The Royal Pharmaceutical Society (RPS) and the British Pharmaceutical Students’ Association (BPSA) wrote a joint letter to home secretary Priti Patel last week (April 23), urging her to extend tier 2 and tier 4 visas for pre-registration pharmacists so that they are on a par with other NHS frontline workers.
The representative bodies said pre-registration trainees are already working throughout the healthcare system to “support patient care” during the COVID-19 outbreak.
“During this time, we ask for the Home Office to help them focus on contributing to the provision of key services, combating coronavirus and saving lives,” they added.
RPS president Sandra Gidley told C+D on April 24 that COVID-19 creates “great uncertainty” for international trainee pharmacists when it comes to their future, as they “will currently have visas aligned to their current pre-registration period”.
“An extension to those pre-registration pharmacists holding a tier 2, 4 or 5 visas is important, as it will entitle them to be able to remain in the UK and complete their training to secure full UK registration as a pharmacist”, she said.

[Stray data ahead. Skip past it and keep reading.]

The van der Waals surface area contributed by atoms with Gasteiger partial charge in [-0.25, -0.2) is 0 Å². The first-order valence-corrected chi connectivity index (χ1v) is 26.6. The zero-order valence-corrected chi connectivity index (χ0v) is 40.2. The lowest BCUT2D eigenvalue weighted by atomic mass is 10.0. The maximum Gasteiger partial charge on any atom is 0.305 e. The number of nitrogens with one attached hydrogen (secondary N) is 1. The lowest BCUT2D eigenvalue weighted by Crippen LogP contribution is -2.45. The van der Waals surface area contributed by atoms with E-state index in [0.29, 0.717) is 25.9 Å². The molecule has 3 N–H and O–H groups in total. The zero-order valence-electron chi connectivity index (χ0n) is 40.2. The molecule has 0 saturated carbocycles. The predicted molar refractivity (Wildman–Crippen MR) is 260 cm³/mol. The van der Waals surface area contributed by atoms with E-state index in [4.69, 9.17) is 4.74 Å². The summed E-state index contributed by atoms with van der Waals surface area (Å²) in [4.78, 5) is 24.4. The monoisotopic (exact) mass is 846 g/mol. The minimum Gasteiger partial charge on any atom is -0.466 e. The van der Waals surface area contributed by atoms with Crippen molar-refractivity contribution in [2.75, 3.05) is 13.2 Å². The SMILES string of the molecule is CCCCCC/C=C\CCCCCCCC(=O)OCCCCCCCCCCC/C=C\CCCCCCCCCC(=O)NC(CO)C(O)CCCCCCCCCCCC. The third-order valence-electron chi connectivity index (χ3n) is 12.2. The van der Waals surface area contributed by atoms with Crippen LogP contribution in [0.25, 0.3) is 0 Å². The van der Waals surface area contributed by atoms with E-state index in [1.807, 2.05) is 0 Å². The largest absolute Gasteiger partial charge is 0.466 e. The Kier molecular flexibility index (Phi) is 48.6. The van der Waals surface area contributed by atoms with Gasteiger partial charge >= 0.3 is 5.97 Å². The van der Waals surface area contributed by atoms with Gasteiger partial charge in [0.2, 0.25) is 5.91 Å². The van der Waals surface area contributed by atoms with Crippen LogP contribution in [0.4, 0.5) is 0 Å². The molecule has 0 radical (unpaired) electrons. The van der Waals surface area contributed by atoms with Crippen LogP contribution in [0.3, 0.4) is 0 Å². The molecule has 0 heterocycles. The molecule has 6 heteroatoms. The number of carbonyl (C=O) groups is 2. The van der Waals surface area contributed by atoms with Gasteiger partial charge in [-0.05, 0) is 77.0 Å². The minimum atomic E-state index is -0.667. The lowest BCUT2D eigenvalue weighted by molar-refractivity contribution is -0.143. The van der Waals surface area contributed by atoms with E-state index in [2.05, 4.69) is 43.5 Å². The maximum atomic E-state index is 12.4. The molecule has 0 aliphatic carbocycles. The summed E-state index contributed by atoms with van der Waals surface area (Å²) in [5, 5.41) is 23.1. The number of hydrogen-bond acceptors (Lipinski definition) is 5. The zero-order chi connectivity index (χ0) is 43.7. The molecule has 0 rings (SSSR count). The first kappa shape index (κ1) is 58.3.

On March 31, the Home Office announced that doctors, nurses and paramedics with visas due to expire before October 1 will have them automatically extended free of charge for one year, so they can focus their efforts on tackling COVID-19.
However, the extension does not include pre-registration pharmacists.
The RPS and BPSA said in the letter that offering a similar visa extension to pre-reg pharmacists is necessary to “maintain the national pharmacy workforce” in this “time of great need”.
“The greatest uncertainty lies with those who currently hold a tier 2 or 4 visa”, the letter added.
“Anxious and stressed”
Matthew Michael, a member of the BPSA Executive, told C+D that the BPSA has received several emails from pre-reg pharmacists feeling “anxious and stressed” due to COVID-19.
“Of those that emailed us, a large proportion were visa holders who had high levels of anxiety due to the delay of the pre-registration assessment until at least late 2020.
“This anxiety and stress was worsened due to the current uncertainty faced with regards to provisional registration,” he said.
Last month, the General Pharmaceutical Council (GPhC) and the Pharmaceutical Society of Northern Ireland (PSNI) revealed that both of this year’s registration assessments will be postponed due to the outbreak of COVID-19.
The regulators acknowledged the “significant pressures that pre-registration trainees are currently working under”, highlighting the impact this will have on their ability to prepare for the exams.